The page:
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On March 9, visitors in search of a pygmy fringe tree in bloom at South Florida State College’s Pygmy Fringe-Tree Wildflower Festival got their wish.
The rare plant was in full bloom, showing off its flowers to dozens who turned out for the annual festival put on by the SFSC Museum of Florida Art and Culture (MOFAC) on the college’s Highlands Campus in Avon Park.
“Here is one of the few places on the planet where you can see the pygmy fringe tree,” said Dustin Angell, an education coordinator with Archbold Biological Station. He was standing in front of the rare shrub just a few feet back from a winding path of white sand known as SFSC’s Wildflower Wayside Shrine Trail, which runs parallel to College Drive.
“There’s another pygmy fringe tree near Bok Tower Gardens in Polk County, and one more in Highlands, but that’s about it,” Angell told a group of 15 people he led on a walk through the trail. The group was just one of several who came out for the festival, now in its fourth year.
Known also as Chionanthus pygmaeus, the now rare flowering shrub grows between three and six feet tall. The shrub garnered the affection of wildflower enthusiasts for its stunning flowers that appear in early spring. The federal government declared it endangered in 1987.
The festival kicked off with music by Florida Seminole songwriter Rita Youngman, who sang songs telling the lore of her tribe. Keeping the wildflower hunters entertained during musical interludes, Florida folklorist Carol Mahler, recounted oral traditions explaining, for example, how possums have such little hair on their tails.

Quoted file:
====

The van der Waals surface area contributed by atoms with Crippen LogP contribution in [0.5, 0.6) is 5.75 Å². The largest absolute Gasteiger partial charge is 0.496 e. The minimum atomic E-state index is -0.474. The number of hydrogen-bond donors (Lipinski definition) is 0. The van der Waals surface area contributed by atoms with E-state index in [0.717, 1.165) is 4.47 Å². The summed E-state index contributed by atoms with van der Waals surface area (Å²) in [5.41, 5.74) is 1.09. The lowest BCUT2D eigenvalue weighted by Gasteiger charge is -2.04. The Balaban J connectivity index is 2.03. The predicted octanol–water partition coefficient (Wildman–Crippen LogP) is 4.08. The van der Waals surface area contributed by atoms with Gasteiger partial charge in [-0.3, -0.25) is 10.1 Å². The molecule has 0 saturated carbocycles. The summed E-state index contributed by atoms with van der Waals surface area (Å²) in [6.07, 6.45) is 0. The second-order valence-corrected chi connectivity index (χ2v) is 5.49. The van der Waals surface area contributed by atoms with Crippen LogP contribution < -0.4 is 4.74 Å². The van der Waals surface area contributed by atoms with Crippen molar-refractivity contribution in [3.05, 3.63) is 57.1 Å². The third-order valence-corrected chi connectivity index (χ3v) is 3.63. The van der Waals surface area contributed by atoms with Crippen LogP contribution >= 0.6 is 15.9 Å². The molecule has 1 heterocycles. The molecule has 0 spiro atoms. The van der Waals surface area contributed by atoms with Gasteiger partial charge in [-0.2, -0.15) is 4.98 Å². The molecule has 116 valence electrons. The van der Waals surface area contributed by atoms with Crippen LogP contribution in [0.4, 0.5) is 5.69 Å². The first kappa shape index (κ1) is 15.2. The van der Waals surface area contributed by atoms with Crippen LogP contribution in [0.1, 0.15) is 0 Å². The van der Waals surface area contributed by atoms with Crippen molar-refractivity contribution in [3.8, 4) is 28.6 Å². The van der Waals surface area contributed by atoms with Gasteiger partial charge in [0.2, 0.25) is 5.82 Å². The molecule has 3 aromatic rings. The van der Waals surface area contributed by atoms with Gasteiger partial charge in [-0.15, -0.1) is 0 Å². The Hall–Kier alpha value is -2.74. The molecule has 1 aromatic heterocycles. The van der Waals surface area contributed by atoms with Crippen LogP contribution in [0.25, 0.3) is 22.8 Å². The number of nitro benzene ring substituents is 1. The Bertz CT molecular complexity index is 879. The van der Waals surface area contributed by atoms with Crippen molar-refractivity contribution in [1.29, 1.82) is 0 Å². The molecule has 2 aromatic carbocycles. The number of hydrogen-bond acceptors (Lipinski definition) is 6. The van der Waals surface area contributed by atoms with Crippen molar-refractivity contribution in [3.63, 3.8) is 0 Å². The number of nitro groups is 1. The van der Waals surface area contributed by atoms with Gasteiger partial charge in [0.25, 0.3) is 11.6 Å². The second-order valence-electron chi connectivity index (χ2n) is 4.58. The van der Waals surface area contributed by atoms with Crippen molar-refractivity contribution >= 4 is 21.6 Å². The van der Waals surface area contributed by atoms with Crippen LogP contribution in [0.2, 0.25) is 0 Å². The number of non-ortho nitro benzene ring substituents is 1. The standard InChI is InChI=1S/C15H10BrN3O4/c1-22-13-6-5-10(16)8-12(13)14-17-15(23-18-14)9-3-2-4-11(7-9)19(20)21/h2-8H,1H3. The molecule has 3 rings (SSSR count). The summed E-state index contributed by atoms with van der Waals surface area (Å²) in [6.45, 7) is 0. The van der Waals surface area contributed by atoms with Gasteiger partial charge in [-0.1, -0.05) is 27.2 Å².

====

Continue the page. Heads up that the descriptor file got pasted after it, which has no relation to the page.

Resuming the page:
Members of the Audubon Society and the Ridge Rangers were be on hand to answer questions from the public about the region’s natural habitat. Visitors walking along the path found artists from the Lake Placid Art League capturing the flowers in their plein air, or open air, painting.
“Our Wayside Shrine Trail is one of the few venues where the public can encounter this rare and extraordinary shrub,” said Megan Stepe, MOFAC’s curator, who organized this year’s festival. She noted the timing was perfect this year, with the pygmy fringe tree in full bloom for the visitors. Last year, only one tree, which was inaccessible to the public, flowered during the festival.
The trail was the brainchild of MOFAC’s former curator, Mollie Doctrow, noted for her award-winning woodcuts of natural habitats. She conceived the trail based on her own exploration of nature. The trail opened in 2011.
In addition to the pygmy fringe tree, visitors can glimpse a range of native plants flowering along the trail: the big flag pawpaw, sky-blue lupine, and another endangered species, the scrub St. John’s Wort.
Visitors to the trail can leave behind their impressions of the views in notebooks found in wooden shrine boxes sitting atop poles along the path. The boxes, designed by Doctrow, contain information that showcases the shrubs and wildflowers. Relief images of the trail’s wildflowers adorn the side of each box, allowing visitors to make a rubbing on paper as a memento of their visit.
A walk through the trail gives visitors a chance to see the land, known as the Lake Wales Ridge, as it existed for centuries. The ridge, an ancient beach and sand dune system formed 1-3 million years ago, has been home to flora that has struggled to survive against development.
The trail is open to the public during regular college hours. Visitors should look for Entrance 5 along College Drive. A sign across the roadway marks the point where the trail begins.